Columbus "discovered" America in 1592?

KorbenDallas

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@UltimoHombre noticed the below interesting detail in the Tartary thread.
Hey check out this map you posted - in the upper left, in the orange and blue box, though in Latin, you can read that Columbus Discovered America in 1592 . . . not 1492 like the rhyme goes in school . . . . something is definitely up.
I don't have time to play with translations, but it appears that everything is offset by 100 years in the description. Could this be an innocent mistake? I doubt. That would be like some Mercedes misspelling its own name on their AMG class cars. It's not only Columbus's 1492 date which is wrong on there.

Anyways, Vespucci died in 1512. Columbus died in 1506. Fun stuff we have here.

Additional 2 cents on this map: obviously it could not be made in 1602. And J, and i's are weird there too.
 

Ice Nine

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Yes I notice the j and the 1, I don't think it is an i because when we see i in any word it has a dot over it, like up there in America It looks like J592 for the Columbus date and then all the rest of the dates the first letter looks like a 1 except after Spilberg's name it's J615. I don't know what it means but it is weird!
 

NorthernLion

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Ah, what you have here is the infamous Visscher "12 Caesars" map, published in 1639.
I love this map.

Rare World Map of the Day: “Nova Totius Terrarum Orbis Geographica ac Hydrographica...” Claes Janszoon Visscher, 1639 (1652)

My amateurish "by the book" translation reads:

"America was first detected by Christopher Columbus (Christophore Colombo) in 1592, but was more broadly uncovered by Amerigo Vespucci (Americo Vesputio) in 1599.

Here it is named for Ferdinand Magellan (Ferdinando Magellano) who in 1520 called the passage "Magellicanum" and then crossed through it (there is a "3" there pointing to the straits of Magellan on the Map itself).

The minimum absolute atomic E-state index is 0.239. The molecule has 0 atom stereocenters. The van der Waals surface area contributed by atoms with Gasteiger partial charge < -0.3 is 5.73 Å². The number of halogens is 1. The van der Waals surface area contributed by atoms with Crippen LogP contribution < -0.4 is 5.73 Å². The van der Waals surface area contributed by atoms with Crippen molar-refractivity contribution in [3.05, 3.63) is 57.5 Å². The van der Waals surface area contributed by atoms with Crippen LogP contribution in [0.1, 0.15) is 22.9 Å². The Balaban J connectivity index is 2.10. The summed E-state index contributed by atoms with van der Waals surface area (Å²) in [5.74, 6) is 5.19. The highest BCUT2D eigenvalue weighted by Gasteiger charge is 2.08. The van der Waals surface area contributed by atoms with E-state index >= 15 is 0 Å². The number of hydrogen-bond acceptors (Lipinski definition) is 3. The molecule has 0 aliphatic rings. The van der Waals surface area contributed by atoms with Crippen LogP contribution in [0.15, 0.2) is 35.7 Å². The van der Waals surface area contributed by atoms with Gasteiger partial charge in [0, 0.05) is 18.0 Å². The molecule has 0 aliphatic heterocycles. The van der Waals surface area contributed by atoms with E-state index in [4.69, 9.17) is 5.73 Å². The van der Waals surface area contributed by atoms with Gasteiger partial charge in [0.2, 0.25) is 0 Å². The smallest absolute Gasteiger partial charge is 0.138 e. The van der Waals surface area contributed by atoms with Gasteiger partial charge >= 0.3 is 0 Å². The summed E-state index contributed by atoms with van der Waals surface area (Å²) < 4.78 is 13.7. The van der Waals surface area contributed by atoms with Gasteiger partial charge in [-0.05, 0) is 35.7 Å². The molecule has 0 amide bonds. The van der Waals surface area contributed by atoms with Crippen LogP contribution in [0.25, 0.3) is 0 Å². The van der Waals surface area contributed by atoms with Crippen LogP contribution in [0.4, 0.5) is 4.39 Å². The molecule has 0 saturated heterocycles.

It then attracted Franciscus Draco (Francis Drake) in the year 1579. Thomas Candisch (Cavendish) in 1587. Oliver van Noort (Oliverius a Nort) in 1600. Sebaldus de Weert in 1600. Gorgius Spilberg (George Spielburg) in 1615.

However, in truth, a more suitable name for this sea passage is after Iacobo Le Maire (Jacob LeMaire) who truly discovered it in 1616 and named the passage the "Fretum Le Maire" after himself."


This speaks to the interesting fact that Magellan never actually discovered Cape Horn, he only passed through it while LeMaire was the first to truly circumnavigate the cape.

16736

In any case, this speaks volumes. The author obviously knows the correct names and dates for everyone except Columbus and Vespucci, which I find laughably hard to believe given the quality of the cartography and work overall.

So what do we make of it? If Columbus traveled 100 years later then gasp maybe the tales of Spanish conquests and conquistadores before the Dutch and British arrived are all... made up bullsh--t!? Perish the thought.

There is also the matter of the "i" or "J" for the 1's in the dates. I'm personally on board with Fomenko on this and the thousand year shift (at least).
 

NorthernLion

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Would be useful to find out why for 1592 letter J is used, and for 1599 they used i.

What’s the difference there?
Good question.

The "i", "J", "1" issue has bugged me since reading Fomenko many years ago.

I did some digging into Visscher's other maps from that time period. There's a small repository here:

Oude Kaarten

I was able to find the following map which looks to have a definitive answer.

1673716738

If you look at the old Antwerp Bourge (Bursa) on the left, the artist has a very clear "J" for the "J531", but also has Roman numerals which add up to 1531 (MDXXXI). It does, in fact, look like 1000 is intended by the "J".

Some of the other maps on that page have similar "J"'s in place of 1's in places where there are no dates. On the map distance key in the center of the map below, for example. This also switches to the smaller "i"'s for the scale markings around the border of the map itself.

16739

Why does it switch? Perhaps simple sloppiness or forgetting himself. I wish I knew.

It is also possible that the keys on these maps were later additions. I collect old maps of this era. I've frequently seen multiple printings of the same map have different handwriting and keys altogether. Perhaps the "i", "j" issues above are a simple case of someone missing one when they were sanitizing the later printings?

The latin also has some mis-spellings, so take that for what it's worth.